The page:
Medicare may soon pay physicians for evaluating patient illness and ailments via text and other digital means, the Trump administration announced Thursday.
In an effort to reduce paperwork and “increase the amount of time that doctors and other clinicians spend with their patients,” the Centers for Medicare & Medicaid Services proposed new rules to improve quality and lower costs by allowing doctors to be paid when communicating with patients via more modern technologies.
“CMS is committed to modernizing the Medicare program by leveraging technologies, such as audio/video applications or patient-facing health portals, that will help beneficiaries access high-quality services in a convenient manner,” CMS administrator Seema Verma said.
As part of the newly proposed 2019 physician fee schedule, the Trump administration is proposing to advance “virtual care” as many other commercial insurers have already done, allowing doctors to bill for texts and telehealth consultations. Commercial insurers Aetna, Anthem, UnitedHealth Group and Blue Cross plans are already working with telehealth companies including Teladoc, American Well and MDLive so reimbursement for treatment via digital health has taken off in the private health insurance sector.
By allowing doctors to bill Medicare for a text, it could cut down on an unnecessary and more expensive trip to a hospital emergency room or help a patient save time and money by making an unnecessary trip to the doctor’s office for something that can be treated or evaluated remotely. In a conference call with reporters Thursday, Verma cited the use of Skype as one example where a physician could be paid for evaluating and consulting with a patient.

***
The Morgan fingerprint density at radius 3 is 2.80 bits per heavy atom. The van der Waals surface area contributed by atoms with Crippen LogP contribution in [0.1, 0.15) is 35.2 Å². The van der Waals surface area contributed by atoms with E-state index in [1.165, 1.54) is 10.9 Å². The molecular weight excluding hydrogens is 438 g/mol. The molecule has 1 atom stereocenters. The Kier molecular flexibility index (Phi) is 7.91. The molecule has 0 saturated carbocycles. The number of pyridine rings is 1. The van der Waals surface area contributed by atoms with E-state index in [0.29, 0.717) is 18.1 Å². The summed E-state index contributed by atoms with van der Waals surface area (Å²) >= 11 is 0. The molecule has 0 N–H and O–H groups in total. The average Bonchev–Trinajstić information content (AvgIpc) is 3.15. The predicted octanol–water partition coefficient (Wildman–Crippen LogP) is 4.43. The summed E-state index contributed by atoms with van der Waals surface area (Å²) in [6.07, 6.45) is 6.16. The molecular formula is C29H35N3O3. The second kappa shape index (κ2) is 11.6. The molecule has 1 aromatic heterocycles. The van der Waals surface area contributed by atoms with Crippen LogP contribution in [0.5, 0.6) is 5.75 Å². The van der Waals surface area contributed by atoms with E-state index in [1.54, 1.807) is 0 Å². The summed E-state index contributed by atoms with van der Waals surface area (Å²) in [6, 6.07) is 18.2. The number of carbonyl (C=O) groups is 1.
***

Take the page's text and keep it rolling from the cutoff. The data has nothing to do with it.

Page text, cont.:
The following provisions are proposed in the 2019 physician fee schedule that would allow Medicare to:
Before the proposal can be implemented, it is open for public comment. But Verma believes it will go over well among physicians and their patients. “Physicians tell us they continue to struggle with excessive regulatory requirements and unnecessary paperwork that steal time from patient care,” Verma said.
Public comments on the proposed rules are due by September 10, CMS said.